Golf courses happy to have high school teams back this fall
Golf courses went through an economic struggle at the start of the COVID-19 pandemic, but it hasn't caused many to cut ties with area high school programs gearing up for their fall seasons.
There's a variety of reasons for that. While high school programs do often get a discounted rate when they hold their meets and tournaments, they are still paying to use the courses and ranges.
They also provide patrons who purchase concessions. And players who might go play practice rounds at a course they have an upcoming meet or tournament at.
And perhaps most importantly, it helps generate interest in the game for a future generation of customers.
"Back in the day 15 years ago golf was struggling. High school golf was a way to bring people to a golf course in the afternoon and evening when it was slower," said Bruce Stoller, the general manager at Arrowhead in Wheaton. "For us that was never really the issue. It was more about helping the community and maintaining the relationship with the school district."
Arrowhead, owned by the Wheaton Park District, hosts both the Wheaton North and Wheaton Warrenville South boys and girls programs. Stoller said they will again this fall.
Rick Walrath is the course manager at Pinecrest Golf Club in Huntley. In past years both Huntley's boys and girls teams have used Pinecrest as its home course.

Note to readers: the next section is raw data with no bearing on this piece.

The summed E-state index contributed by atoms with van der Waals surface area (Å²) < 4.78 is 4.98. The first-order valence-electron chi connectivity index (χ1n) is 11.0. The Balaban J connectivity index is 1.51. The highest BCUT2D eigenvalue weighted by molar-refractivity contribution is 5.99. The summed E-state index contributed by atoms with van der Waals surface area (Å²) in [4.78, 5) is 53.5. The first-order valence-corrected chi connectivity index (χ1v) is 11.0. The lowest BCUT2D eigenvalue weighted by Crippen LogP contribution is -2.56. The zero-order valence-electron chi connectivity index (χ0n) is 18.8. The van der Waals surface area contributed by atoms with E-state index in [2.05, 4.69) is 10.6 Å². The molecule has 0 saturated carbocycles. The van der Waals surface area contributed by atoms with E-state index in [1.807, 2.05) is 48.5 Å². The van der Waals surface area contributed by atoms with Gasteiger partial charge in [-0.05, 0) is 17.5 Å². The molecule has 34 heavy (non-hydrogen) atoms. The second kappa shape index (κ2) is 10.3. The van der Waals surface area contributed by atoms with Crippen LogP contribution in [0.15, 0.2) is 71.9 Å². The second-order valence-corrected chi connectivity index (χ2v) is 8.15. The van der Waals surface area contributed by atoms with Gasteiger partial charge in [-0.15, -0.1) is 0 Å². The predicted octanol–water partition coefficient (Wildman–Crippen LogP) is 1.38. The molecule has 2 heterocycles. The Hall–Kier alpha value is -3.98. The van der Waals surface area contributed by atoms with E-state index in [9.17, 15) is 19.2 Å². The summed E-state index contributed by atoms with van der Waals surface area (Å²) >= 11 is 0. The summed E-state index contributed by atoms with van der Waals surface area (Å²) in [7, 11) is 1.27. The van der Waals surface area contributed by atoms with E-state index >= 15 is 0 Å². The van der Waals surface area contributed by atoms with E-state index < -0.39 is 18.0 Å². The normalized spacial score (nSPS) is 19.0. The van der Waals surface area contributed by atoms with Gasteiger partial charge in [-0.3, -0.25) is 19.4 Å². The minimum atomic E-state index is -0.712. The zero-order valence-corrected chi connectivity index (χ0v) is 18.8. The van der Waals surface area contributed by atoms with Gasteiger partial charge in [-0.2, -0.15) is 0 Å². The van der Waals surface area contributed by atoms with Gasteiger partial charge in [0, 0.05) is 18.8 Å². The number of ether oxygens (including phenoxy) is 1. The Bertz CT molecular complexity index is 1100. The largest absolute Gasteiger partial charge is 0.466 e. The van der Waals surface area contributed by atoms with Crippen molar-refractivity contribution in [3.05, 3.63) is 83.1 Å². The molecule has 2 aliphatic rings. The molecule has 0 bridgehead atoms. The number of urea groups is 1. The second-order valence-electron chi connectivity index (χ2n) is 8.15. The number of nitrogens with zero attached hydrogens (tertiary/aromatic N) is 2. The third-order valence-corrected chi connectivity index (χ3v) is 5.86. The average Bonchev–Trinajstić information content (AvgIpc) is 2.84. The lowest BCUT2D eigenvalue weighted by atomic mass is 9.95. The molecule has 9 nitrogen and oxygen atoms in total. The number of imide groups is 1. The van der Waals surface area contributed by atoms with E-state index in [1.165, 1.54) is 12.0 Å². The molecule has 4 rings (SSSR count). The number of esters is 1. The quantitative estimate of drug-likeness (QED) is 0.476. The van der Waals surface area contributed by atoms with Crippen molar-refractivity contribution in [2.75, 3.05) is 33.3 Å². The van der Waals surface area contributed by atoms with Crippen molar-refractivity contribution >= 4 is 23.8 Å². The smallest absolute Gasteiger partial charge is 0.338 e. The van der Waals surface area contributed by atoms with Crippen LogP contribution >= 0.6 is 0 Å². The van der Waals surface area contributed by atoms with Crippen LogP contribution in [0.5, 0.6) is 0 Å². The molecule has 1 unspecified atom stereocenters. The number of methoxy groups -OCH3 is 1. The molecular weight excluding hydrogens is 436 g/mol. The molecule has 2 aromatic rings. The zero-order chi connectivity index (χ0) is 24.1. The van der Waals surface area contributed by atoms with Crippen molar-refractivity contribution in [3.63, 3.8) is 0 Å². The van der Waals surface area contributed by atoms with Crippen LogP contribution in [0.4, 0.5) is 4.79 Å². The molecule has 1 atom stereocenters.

While there currently isn't a signed contract for this fall, Walrath expects to be hosting high school meets again.
"Nothing concrete because nobody knows for certain there will be high school golf this fall," Walrath said. "But we are more than happy to host the teams again following all the guidelines that are put out."
Walrath said the economics work out for hosting the high school teams. That's true even after the slow start to the year in April when courses could only have tee times every 15 minutes, only two players in a group, and no carts or beverage carts.
"Every course has to price those differently," Walrath said. "Part of the operations of a golf course is not charging as much as you can for every single person. You realize some groups and organizations being high schools or league play, all of those things mixed together to come up with an average daily rate. You have to work that into your budget. If you are going to charge high school players X amount and then you have your daily public paying a different amount it's going to be making sure at the end of the day you are where you want to be in terms of what ownership wants."
Naperville North athletic director Bob Quinn said the Huskies are set to return to Springbrook. He's optimistic high school golf will be one sport that's back this fall.
"We have not heard any issues with hosting tournaments," Quinn said. "Golf seems to be a sport that lends itself very nicely to social distancing and healthful practices ... not to mention, they have been running the courses already."
Wauconda athletic director Mark Ribbens said his boys and girls golf coaches have been in contact with their home course, Prairie Isle in Crystal Lake, and they are planning on the same schedule. They also are hosting a Class 2A girls regional.
"We have all plans to go ahead and do it," Ribbens said. "We should be good to go."
Steve Rockrohr, athletic director at Glenbrook South, said he also is expecting a full schedule at their home course, the Glenview Park Golf Club.